By Daniel Leussink and Leika Kihara

TOKYO (Reuters) – Japan’s service sector sentiment rose in September to the highest level in 2-1/2 years, government data showed on Thursday, suggesting that the economy is gradually recovering from the devastating impact of the coronavirus pandemic.

A survey of workers such as taxi drivers, hotel workers and restaurant staff – called “economy watchers” for their proximity to consumer and retail trends – showed their confidence about current economic conditions grew 5.4 points from August to 49.3 in September.

It was the highest level since April 2018 and the fifth straight month of increase, boding well for the government’s efforts to prevent a pandemic-driven recession from deepening.

“While conditions remain severe due to the pandemic’s fallout, sentiment is improving,” the government said on the survey. “While there are concerns over the pandemic, sentiment is likely to continue recovering,” it said.

A separate private survey showed the flood of money pumped out by the government and central bank is keeping companies afloat for now, despite the hit to sales from the pandemic.

The number of corporate bankruptcies totalled 3,956 cases in the first half of the fiscal year that began in April, down 5.2% from the same period last year and the lowest level in nearly 16 years, private think-tank Teikoku Databank said on Thursday.

Total liabilities for firms that went under stood at 601.25 billion yen ($5.67 billion), the second-lowest level on record, the report from Teikoku Databank showed.

The Bank of Japan has ramped up stimulus twice so far this year and created a lending facility to channel funds via banks to cash-strapped smaller firms.

The government also deployed two massive spending packages, and offered cheap loans backed by state-affiliated lenders to help companies weather the hit from the health crisis.

Japan suffered

PARIS (Reuters) – Global airlines warned on Tuesday that the coronavirus-stricken industry was on course to burn through another $77 billion in cash in the second half of 2020, calling on governments to renew expiring wage support programmes.

a large air plane on a runway: FILE PHOTO: Outbreak of the coronavirus disease (COVID-19) in Santiago

© Reuters/Ivan Alvarado
FILE PHOTO: Outbreak of the coronavirus disease (COVID-19) in Santiago

“The issue now is that aid, particularly the wage subsidies, is starting to be withdrawn,” Brian Pearce, chief economist at the International Air Transport Association (IATA), told reporters.


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Airlines consumed $51 billion in cash in the second quarter as the pandemic brought global travel to a near-standstill, the industry body said.

The call for increased support came as U.S. airlines begin furloughs of more than 32,000 workers amid fading hopes for a new federal bailout package. Wage support programmes are also tapering off in Europe and elsewhere.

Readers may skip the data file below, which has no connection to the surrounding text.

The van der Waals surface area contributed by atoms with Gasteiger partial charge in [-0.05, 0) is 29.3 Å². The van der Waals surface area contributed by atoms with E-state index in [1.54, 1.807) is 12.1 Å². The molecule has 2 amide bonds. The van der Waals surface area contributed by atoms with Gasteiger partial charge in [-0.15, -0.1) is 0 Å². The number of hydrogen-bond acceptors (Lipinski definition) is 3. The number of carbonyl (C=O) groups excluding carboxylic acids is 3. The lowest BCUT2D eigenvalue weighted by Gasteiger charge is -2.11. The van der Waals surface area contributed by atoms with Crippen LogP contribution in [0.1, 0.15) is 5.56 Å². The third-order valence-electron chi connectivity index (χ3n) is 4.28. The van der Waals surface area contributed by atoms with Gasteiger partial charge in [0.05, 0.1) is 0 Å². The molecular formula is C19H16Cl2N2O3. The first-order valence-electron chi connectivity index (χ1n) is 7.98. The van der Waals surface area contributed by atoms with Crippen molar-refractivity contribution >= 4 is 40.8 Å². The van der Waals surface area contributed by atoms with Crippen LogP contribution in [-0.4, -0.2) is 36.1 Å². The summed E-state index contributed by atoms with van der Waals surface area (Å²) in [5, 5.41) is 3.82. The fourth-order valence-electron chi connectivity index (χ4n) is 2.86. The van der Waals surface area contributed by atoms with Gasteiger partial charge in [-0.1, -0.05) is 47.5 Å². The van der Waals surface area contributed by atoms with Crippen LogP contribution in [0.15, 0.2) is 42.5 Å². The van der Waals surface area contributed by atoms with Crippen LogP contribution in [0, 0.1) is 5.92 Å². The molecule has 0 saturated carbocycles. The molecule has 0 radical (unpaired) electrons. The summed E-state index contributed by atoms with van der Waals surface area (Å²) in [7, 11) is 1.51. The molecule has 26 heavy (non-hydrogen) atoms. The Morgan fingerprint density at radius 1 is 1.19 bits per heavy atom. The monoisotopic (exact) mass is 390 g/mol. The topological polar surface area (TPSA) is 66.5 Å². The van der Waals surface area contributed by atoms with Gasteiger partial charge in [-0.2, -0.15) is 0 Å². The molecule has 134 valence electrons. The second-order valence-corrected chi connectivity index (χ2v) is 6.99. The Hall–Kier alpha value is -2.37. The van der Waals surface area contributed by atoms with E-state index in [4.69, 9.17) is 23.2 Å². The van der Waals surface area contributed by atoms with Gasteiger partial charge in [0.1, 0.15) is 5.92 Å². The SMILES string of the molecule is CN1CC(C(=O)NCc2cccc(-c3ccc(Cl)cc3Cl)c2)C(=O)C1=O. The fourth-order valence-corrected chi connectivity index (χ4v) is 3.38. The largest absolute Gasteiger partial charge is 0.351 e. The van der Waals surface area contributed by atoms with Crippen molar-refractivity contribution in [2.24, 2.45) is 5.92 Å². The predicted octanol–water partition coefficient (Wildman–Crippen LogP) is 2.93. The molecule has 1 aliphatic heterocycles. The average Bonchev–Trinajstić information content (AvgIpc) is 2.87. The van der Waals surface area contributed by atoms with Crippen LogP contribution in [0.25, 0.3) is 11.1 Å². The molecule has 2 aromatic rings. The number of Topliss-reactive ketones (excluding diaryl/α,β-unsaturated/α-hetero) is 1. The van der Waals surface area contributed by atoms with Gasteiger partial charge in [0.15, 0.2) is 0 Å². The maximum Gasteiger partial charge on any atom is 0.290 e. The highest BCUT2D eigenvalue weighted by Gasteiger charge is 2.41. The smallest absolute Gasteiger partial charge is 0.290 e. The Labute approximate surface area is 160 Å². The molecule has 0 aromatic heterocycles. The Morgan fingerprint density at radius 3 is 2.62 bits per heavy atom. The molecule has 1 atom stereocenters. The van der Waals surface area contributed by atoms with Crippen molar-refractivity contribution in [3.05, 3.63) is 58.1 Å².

Whereas the withdrawal of subsidies makes sense for sectors in recovery, IATA warned of further airline bankruptcies in the northern hemisphere winter as the collapse in revenue continues to dwarf cost savings. The average carrier now has cash for 8.5 months of operations, Pearce said.

“We’re facing some tough winter months for airlines when cash flows are always seasonally weak,” he said. “We’re looking (at) airlines getting into trouble if not failing without either further government support or (being) able to access capital markets for more cash.”

Airlines are pushing for a global system of pre-flight COVID-19 tests to replace quarantines and travel restrictions they blame for worsening the travel collapse.

(Reporting by Laurence Frost; Editing by Kirsten Donovan)

Source Article

Retail bankruptcies, liquidations and store closings in the U.S. reached records in the first half of 2020 as the Covid-19 pandemic accelerated industry changes, particularly the shift to online shopping, according to according to a report by professional-services firm BDO USA LLP.

In the first six months, 18 major retailers filed for chapter 11 protection, mostly concentrated in apparel and footwear, home furnishings, grocery and department stores, according to the report. They include department-store operators Neiman Marcus Group Ltd., J.C. Penney Co.

  and Stage Stores Inc.

 , home-goods retailers Pier 1 Imports Inc.

 and Tuesday Morning Corp. and vitamin seller GNC Holdings Inc.

From July through mid-August, 11 more retailers filed, including apparel retailers Lucky Brand Dungarees LLC, Brooks Brothers Inc., Ann Taylor parent Ascena Retail Group Inc.

 , Stein Mart Inc., and Men’s Wearhouse and Jos. A. Bank parent Tailored Brands Inc.


This year is on pace to rival 2010, when 48 retailers filed for bankruptcy in the wake of the 2007-09 recession, BDO said. Retail bankruptcies in 2020 have already surpassed the 22 such filings recorded last year.

“This is almost certainly the worst year in recent history for retail,” said Kyle Sturgeon, a managing partner at Atlanta-based turnaround advisory firm Meru LLC.

Government-mandated store closures and social-distancing measures have intensified challenges that were facing bricks-and-mortar retailers before the pandemic, according to BDO.

Consumers stuck at home due to the pandemic are buying more online than ever, the report said. That trend comes on top of excessive debt, store saturation, high unemployment and changing shopper behaviors. Demand for business attire and outfits for social occasions, in particular, has cratered.

High rates of bricks-and-mortar store closures are expected to continue, BDO said. From January through mid-August, retailers had announced